...Is NOT how an aircraft carrier strike group normally arrays its ships. This is a public relations (PR) formation for photographic purposes.

    To give you a real world perspective, we have to use a map...

    [​IMG]

    In battle formation, the entire fleet would array its ships to span several US states in sea surface area.

    All these articles that said how a sub from this country or that country managed to 'defeat' a US carrier fleet are essentially sensationalizing an event that has limitations on the carrier itself.

    So if a US aircraft carrier fleet is really after the Swedes, the fleet would be so far off at sea that this Swedish littoral sub would not make it to the area, let alone lay silent and long enough under water to escape detection. All this time, the carrier would be conducting air operations to attack the Swedes.

    Can a sub fire enough torpedoes to actually sink a modern aircraft carrier? Hypothetically -- yes.

    But no one have the guts to declare war on US and try to test the hypothesis into solid theory.
     
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  14. Dante80

    Dante80 FULL MEMBER

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    With regards to compartmentalization, have in mind that it is not unique as a defensive measure to modern ships. WWII Carriers (and especially those converted from military hulls, or built from the start as such) had a lot of compartments too (sometimes more than modern CVNs). Many carriers back then also sported a torpedo armor belt, something that modern designs lack.

    Akitsu Maru , Chuyo , Shinano , Shinyo , Shōkaku , Taihō , Unryū , Unyō , Ark Royal , Audacity , Avenger , Courageous , Eagle Block Island , Liscome Bay and Wasp
    are pretty convincing examples (especially the fleet carriers) that it is possible to destroy a Carrier with a submarine. What has changed now is not the passive survivability of the Carrier (which would in any case fare much worse considering, due to the perfected sensors that modern torps use for under keel non contact detonation, and the fact that modern subs are faster, while carriers retain the same cruise speed).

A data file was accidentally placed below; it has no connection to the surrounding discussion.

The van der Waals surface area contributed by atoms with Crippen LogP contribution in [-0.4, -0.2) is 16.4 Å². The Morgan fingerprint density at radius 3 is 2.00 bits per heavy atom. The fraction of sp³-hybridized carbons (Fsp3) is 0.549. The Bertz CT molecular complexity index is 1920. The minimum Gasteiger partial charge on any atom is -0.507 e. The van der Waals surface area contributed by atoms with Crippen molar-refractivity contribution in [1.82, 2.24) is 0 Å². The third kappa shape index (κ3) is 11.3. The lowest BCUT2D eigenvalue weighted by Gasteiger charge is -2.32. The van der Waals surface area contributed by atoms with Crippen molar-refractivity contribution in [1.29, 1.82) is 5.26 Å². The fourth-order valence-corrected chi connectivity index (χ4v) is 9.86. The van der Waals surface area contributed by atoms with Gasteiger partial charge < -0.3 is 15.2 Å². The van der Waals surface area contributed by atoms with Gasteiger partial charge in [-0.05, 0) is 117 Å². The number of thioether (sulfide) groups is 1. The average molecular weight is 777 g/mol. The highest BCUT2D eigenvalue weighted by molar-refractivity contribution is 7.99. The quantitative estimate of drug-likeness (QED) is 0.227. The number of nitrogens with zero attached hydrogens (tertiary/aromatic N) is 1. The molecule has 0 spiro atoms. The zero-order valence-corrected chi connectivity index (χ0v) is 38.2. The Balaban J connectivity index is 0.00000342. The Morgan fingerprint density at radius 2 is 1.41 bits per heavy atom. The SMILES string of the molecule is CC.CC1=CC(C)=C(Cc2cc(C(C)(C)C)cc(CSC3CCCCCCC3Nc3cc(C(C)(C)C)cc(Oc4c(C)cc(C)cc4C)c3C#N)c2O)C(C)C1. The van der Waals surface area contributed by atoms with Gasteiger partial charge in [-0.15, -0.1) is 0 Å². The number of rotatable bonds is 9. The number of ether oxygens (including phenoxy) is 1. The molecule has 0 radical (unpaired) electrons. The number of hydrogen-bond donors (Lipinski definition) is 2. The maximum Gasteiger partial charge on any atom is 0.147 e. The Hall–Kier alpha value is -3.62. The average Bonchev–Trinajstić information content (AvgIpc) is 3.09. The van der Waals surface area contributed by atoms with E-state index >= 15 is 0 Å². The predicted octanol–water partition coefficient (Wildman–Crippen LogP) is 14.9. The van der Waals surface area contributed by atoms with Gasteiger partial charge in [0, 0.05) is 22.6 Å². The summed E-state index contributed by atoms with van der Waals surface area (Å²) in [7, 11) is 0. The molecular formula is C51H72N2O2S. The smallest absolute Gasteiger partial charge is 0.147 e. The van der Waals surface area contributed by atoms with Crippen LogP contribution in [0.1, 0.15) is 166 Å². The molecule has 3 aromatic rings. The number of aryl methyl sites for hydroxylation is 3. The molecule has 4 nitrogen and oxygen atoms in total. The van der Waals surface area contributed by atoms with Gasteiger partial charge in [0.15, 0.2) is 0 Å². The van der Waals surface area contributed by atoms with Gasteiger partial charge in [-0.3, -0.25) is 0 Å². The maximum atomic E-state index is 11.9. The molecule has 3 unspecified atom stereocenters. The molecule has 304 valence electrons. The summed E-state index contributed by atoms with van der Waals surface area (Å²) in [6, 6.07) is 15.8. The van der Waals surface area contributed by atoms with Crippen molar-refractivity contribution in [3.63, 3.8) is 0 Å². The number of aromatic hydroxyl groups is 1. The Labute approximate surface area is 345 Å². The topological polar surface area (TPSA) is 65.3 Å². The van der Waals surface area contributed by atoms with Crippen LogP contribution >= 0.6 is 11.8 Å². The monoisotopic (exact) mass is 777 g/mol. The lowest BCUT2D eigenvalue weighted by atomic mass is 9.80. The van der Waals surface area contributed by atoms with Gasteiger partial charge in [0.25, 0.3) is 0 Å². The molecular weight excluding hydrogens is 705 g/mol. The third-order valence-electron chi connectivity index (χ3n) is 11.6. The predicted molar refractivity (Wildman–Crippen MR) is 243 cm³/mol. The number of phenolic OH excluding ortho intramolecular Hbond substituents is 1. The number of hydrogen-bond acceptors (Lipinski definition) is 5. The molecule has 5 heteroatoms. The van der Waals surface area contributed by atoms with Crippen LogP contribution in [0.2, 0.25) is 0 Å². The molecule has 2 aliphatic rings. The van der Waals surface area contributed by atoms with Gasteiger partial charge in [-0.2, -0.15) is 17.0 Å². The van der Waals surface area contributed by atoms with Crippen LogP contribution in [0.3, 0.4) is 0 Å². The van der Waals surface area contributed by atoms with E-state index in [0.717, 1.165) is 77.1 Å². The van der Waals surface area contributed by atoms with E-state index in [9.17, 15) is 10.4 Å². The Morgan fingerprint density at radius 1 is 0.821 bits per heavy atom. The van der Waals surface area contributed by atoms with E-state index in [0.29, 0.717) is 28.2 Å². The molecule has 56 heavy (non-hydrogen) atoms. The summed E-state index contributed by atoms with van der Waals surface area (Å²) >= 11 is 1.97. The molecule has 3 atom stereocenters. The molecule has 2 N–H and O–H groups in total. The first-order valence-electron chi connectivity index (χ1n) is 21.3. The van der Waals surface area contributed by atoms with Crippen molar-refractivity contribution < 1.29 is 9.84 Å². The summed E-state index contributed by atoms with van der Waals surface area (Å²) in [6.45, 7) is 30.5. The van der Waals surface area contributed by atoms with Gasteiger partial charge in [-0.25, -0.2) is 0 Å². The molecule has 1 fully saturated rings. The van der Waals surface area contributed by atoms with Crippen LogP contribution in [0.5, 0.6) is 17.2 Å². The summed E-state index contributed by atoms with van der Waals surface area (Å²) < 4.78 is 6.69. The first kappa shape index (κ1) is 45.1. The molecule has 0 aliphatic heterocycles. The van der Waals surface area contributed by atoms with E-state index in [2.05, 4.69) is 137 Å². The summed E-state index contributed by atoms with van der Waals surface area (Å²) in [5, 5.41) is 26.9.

What has changed is the ASW technology, as well as the modern carrier battle group doctrine that utilizes it to protect itself.

    In the end, it goes like this. The notion that a modern carrier is completely immune against submarine attacks is as ludicrous as the notion that a modern carrier embedded in a competent battle group is easily dispatched by a lone submarine. In truth, both doctrines have never been put to the test of real battle in the last 70 years. While navies around the world vigorously and professionally test their SW and ASW capabilities, it is simply impossible to properly simulate something like this.

    And I hope we never really get to learn in the future..
     
  15. gambit

    gambit PROFESSIONAL

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    Another major problem with these sensationalist articles is that they take a single major strength of one and pit it against the weakness of the other. That skews the perceptions of the readers and in my opinion, the deed is deliberate because of the author's bias.

    Yes, it maybe true that the modern sub has increase its speed capability, but the country that fields the aircraft carrier is not going to send it to war alone.

    The Gotland class submarine, the version that scored a simulated 'kill' against the American aircraft carrier, supposedly has a mission endurance of 14 days and top speed submerged of 20 kts which mean the American carrier can outlast and outrun it. In combat, the carrier is not static. The carrier sails into the wind to conduct aircraft launch operations.

    https://www.popsci.com/blog-network...-aircraft-carriers-are-super-dangerous#page-2
    If we go by public information...

    https://www.naval-technology.com/features/featurethe-worlds-deadliest-torpedoes-4286162/

    Fifty km seems to be the operational limit of deployed torpedoes out there. Absolutely a sub can chase a carrier fleet without making any sound, took a few pictures in lieu of launching torpedoes, and gave the US some embarrassment.

    So in order to make people feel good about seeing a part of the US military under some kind of vulnerability, these articles are routinely devoid of details such as the war game's rules of engagement (ROE) or even the goal of the war game or exercise itself.